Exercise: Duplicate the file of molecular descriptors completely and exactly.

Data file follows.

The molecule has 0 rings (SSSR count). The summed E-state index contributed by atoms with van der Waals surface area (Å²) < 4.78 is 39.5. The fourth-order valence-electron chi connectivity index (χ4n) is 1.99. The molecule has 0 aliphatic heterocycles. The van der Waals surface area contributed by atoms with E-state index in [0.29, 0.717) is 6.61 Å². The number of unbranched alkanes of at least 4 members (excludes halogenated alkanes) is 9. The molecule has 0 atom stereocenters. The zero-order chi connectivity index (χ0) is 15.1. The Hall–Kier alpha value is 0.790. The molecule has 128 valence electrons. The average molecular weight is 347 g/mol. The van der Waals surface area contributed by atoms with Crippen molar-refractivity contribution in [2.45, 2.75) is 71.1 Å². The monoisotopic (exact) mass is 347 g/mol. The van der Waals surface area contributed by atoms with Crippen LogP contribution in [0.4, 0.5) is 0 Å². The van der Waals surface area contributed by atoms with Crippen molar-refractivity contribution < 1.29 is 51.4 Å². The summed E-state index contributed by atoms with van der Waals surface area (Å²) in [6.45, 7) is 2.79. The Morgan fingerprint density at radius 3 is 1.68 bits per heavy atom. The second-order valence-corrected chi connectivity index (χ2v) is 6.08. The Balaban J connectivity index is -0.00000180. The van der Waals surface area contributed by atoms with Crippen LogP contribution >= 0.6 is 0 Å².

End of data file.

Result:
The molecule has 0 rings (SSSR count). The summed E-state index contributed by atoms with van der Waals surface area (Å²) < 4.78 is 39.5. The fourth-order valence-electron chi connectivity index (χ4n) is 1.99. The molecule has 0 aliphatic heterocycles. The van der Waals surface area contributed by atoms with E-state index in [0.29, 0.717) is 6.61 Å². The number of unbranched alkanes of at least 4 members (excludes halogenated alkanes) is 9. The molecule has 0 atom stereocenters. The zero-order chi connectivity index (χ0) is 15.1. The Hall–Kier alpha value is 0.790. The molecule has 128 valence electrons. The average molecular weight is 347 g/mol. The van der Waals surface area contributed by atoms with Crippen molar-refractivity contribution in [2.45, 2.75) is 71.1 Å². The monoisotopic (exact) mass is 347 g/mol. The van der Waals surface area contributed by atoms with Crippen LogP contribution in [0.4, 0.5) is 0 Å². The van der Waals surface area contributed by atoms with Crippen molar-refractivity contribution < 1.29 is 51.4 Å². The summed E-state index contributed by atoms with van der Waals surface area (Å²) in [6.45, 7) is 2.79. The Morgan fingerprint density at radius 3 is 1.68 bits per heavy atom. The second-order valence-corrected chi connectivity index (χ2v) is 6.08. The Balaban J connectivity index is -0.00000180. The van der Waals surface area contributed by atoms with Crippen LogP contribution >= 0.6 is 0 Å².